The Threat of the South African Coronavirus Variant
Author: Ivana Mišová, PhD.
Published at: 02/16/2021
The euphoria from the beginning of vaccination against COVID-19 is disturbed by discovering several distinct virus variants that could escape the protection of the current vaccines. Here we discuss perhaps the most worrying variant of the time, first identified in South Africa.
The South African coronavirus variant is named B.1.351 (sometimes referred to as 501Y.V2). The detection of this coronavirus variant was first announced on December 18, 2020, in South Africa1. It has largely replaced the variant circulating in the area, which suggested increased transmissibility. Since then, it has been reported in more than 30 countries, including other regions of Africa and countries on different continents - Belgium, France, Germany, the USA, Australia, and even some in Asia2.
Importantly, it has three mutations in the key region of the virus’s spike protein. Spike proteins are present on the coronavirus’s surface. It is the part of the virus used for immunization via vaccines, making mutations in that region particularly disturbing. One of them is the N501Y mutation in the receptor-binding domain (also present in the British variant B.1.1.7) and is the cause of the higher transmissibility of these coronavirus variants3. Two other important mutations of the spike protein present in the South African strain are K417N and E484K – the first contributes to the higher transmissibility of the variant, and the latter serves as an escape mutant against the immune system since it interferes with the ability of antibodies to bind to this region4. Altogether, the mutations make the strain much easier to spread and potentially more resistant to antibodies against the previous variants, making it quite dangerous. However, there is no clear evidence that it makes the COVID-19 disease more severe.
Do the current vaccines work against this coronavirus variant? The ability of the available vaccines to neutralize the mutant virus variant is being tested. Preliminary results of Pfizer vaccine-elicited sera showed small effects of these mutations on virus neutralization, which is good news for all the people who had previously been vaccinated with the Pfizer vaccine. However, this study’s sample size was very small (20 participants), and the tested virus contained only some of the mutations present in the South African variant5. Data on the Moderna vaccine show a six-fold reduction in neutralizing titers observed with the B.1.351 variant compared to prior variants. However, the much-lower levels are still expected to be protective6. Moderna announced its strategy to test an additional booster dose of its mRNA-1273 vaccine to further increase the neutralizing titers against emerging strains. They are also preparing a specific booster candidate vaccine – mRNA-1273.351 against the B.1.351 variant6.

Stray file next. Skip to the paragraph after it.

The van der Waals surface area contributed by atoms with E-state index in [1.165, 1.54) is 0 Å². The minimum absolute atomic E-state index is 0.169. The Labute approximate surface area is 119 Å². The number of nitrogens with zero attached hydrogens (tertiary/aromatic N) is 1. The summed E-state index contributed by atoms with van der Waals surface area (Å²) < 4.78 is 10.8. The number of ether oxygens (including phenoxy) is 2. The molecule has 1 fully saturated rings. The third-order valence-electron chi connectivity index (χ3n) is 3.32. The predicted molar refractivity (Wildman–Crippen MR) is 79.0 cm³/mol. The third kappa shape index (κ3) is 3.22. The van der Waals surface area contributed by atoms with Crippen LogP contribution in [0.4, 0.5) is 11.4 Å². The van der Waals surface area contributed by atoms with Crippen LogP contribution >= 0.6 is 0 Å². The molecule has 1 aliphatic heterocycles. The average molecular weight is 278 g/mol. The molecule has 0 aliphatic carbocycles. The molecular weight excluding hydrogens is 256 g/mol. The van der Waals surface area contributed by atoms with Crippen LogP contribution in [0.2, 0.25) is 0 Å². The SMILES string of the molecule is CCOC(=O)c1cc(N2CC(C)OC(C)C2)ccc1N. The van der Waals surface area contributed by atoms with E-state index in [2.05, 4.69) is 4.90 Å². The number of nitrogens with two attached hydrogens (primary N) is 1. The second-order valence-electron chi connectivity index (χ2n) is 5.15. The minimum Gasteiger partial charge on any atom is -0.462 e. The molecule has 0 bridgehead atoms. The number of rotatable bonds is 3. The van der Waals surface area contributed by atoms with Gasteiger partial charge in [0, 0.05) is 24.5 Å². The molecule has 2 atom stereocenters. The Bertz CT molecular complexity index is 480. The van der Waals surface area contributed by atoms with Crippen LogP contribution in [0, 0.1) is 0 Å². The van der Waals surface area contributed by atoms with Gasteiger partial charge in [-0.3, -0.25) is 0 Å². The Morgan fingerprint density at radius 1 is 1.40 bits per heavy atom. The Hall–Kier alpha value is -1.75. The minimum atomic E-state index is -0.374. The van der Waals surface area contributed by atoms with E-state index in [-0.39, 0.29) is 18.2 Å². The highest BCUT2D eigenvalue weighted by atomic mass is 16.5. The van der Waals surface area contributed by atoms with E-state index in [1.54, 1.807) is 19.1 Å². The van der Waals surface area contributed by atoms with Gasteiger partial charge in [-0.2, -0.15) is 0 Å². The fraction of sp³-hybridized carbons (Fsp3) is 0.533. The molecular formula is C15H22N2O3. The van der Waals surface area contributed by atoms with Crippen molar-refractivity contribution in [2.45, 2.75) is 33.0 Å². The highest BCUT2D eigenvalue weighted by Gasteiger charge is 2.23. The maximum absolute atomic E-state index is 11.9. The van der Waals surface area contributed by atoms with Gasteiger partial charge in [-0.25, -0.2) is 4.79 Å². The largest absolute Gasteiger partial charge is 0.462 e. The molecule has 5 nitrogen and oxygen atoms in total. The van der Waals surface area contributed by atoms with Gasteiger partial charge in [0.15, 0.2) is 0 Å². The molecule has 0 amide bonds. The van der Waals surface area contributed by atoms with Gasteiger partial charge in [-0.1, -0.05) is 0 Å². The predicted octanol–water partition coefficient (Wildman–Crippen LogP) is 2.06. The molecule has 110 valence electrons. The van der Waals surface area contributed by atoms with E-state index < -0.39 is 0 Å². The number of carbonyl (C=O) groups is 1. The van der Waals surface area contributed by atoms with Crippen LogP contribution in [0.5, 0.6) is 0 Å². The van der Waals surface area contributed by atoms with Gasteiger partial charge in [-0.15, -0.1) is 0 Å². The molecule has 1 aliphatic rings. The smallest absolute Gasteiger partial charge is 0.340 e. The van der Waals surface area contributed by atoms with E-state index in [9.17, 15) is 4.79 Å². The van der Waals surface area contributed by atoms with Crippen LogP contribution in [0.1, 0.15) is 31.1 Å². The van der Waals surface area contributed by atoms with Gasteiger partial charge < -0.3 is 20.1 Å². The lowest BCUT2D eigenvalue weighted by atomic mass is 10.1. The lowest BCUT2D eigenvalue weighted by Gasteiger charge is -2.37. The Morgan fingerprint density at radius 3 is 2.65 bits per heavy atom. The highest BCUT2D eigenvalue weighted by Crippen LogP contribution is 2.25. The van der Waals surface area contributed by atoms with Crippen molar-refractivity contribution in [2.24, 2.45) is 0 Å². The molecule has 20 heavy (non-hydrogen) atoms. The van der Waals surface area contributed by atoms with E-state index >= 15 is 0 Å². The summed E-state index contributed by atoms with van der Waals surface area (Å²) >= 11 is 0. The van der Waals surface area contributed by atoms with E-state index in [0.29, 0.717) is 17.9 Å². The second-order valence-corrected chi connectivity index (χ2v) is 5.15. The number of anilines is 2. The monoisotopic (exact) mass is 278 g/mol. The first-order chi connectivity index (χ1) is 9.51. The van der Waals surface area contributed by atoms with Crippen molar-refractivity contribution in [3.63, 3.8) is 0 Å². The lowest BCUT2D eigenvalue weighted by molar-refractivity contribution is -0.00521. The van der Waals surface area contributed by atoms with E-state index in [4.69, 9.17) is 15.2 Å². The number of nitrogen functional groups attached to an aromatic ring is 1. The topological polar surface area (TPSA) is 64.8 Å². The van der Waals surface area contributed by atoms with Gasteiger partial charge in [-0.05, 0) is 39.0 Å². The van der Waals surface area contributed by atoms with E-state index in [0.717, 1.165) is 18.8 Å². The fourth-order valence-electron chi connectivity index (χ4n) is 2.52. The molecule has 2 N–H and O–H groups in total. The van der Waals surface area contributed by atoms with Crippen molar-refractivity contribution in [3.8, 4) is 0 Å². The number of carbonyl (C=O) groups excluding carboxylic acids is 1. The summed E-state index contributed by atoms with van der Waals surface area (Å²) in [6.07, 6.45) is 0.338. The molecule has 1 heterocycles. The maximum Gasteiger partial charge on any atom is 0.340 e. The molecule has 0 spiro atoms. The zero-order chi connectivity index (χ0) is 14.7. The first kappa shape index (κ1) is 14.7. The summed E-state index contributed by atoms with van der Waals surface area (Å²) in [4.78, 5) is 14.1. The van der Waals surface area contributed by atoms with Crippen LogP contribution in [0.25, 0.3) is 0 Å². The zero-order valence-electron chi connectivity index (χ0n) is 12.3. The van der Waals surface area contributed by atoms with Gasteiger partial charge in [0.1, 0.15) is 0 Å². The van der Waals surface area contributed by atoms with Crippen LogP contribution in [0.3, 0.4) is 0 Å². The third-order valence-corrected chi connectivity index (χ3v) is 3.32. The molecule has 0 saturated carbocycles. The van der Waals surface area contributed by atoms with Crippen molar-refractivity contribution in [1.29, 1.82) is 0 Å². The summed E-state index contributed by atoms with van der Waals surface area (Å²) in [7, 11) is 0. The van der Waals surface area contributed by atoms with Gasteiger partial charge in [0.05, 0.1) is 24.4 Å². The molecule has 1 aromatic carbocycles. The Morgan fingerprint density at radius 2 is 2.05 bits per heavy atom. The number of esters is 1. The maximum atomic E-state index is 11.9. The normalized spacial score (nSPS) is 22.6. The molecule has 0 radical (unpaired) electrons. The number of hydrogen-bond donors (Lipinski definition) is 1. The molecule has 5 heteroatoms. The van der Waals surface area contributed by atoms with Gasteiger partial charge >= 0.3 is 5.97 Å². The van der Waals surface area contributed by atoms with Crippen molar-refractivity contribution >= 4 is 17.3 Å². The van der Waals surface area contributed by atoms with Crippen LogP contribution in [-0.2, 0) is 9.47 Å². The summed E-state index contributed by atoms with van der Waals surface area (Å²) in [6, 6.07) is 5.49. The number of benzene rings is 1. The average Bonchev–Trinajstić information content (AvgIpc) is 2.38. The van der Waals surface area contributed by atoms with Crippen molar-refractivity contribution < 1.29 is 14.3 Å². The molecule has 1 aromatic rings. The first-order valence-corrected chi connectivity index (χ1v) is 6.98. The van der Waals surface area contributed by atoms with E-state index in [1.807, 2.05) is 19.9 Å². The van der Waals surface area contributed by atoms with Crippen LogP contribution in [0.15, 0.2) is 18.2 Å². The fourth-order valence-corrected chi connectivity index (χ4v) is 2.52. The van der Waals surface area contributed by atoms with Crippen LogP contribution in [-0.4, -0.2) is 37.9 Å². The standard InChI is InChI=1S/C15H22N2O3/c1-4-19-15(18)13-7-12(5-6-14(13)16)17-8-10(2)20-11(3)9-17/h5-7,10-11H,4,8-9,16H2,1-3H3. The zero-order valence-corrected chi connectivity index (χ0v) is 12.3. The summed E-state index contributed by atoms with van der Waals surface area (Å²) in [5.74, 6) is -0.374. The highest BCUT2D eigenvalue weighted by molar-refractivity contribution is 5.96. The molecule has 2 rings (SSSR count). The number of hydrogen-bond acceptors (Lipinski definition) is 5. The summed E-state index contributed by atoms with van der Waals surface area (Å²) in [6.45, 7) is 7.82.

The AstraZeneca vaccine’s efficacy against mild to moderate disease was only 21.9% in the South African trial. In light of these results, the plans to vaccinate the South African population with the available 1 million doses of the AstraZeneca vaccine were put on hold. The Oxford-AstraZeneca team has already begun to work on a second-generation vaccine that targets the South African coronavirus variant7. The famous “first registered” COVID-19 vaccine – Sputnik V – is also currently being tested against the South African variant8.
Other vaccines that await their approval also test their efficacy against the South African coronavirus variant. The vaccine developed by Johnson & Johnson had 85% efficacy against COVID-19-related fatalities or severe symptoms. It was similarly effective against severe disease in South Africa, but its efficacy in preventing moderate to severe COVID-19 dropped to 57%9. Novavax announced an 89.3% efficacy of their NVX-CoV2373 vaccine in its clinical trial conducted in the UK; however, their South African trial achieved overall efficacy of only 49.4% (up to 60% in the HIV-negative population)10.
Since the more transmissible coronavirus variants can dramatically dominate among the people infected with COVID-19, it is essential to test all the vaccines face-to-face with these variants. Overall, the available data suggest that the vaccines in circulation offer some protection against this coronavirus variant. Multiple vaccine manufacturers are already working on a specialized vaccine version against these variants. In the meantime, when most people are not yet vaccinated, it is social distancing, mask-wearing, and good hand hygiene that are vital in protecting ourselves against COVID-19.
- Padilla-Sanchez V (2021) SARS-CoV-2 Structural Analysis of Receptor Binding Domain New Variants from United Kingdom and South Africa. Research Ideas and Outcomes 7: e62936. https://doi.org/10.3897/rio.7.e62936
- J. Greaney et al., “Comprehensive mapping of mutations to the SARS-CoV-2 receptor-binding domain that affect recognition by polyclonal human serum antibodies,” bioRxiv, p. 2020.12.31.425021, Jan. 2021.
- Xie, X., Liu, Y., Liu, J. et al. Neutralization of SARS-CoV-2 spike 69/70 deletion, E484K and N501Y variants by BNT162b2 vaccine-elicited sera. Nat Med (2021). https://doi.org/10.1038/s41591-021-01270-4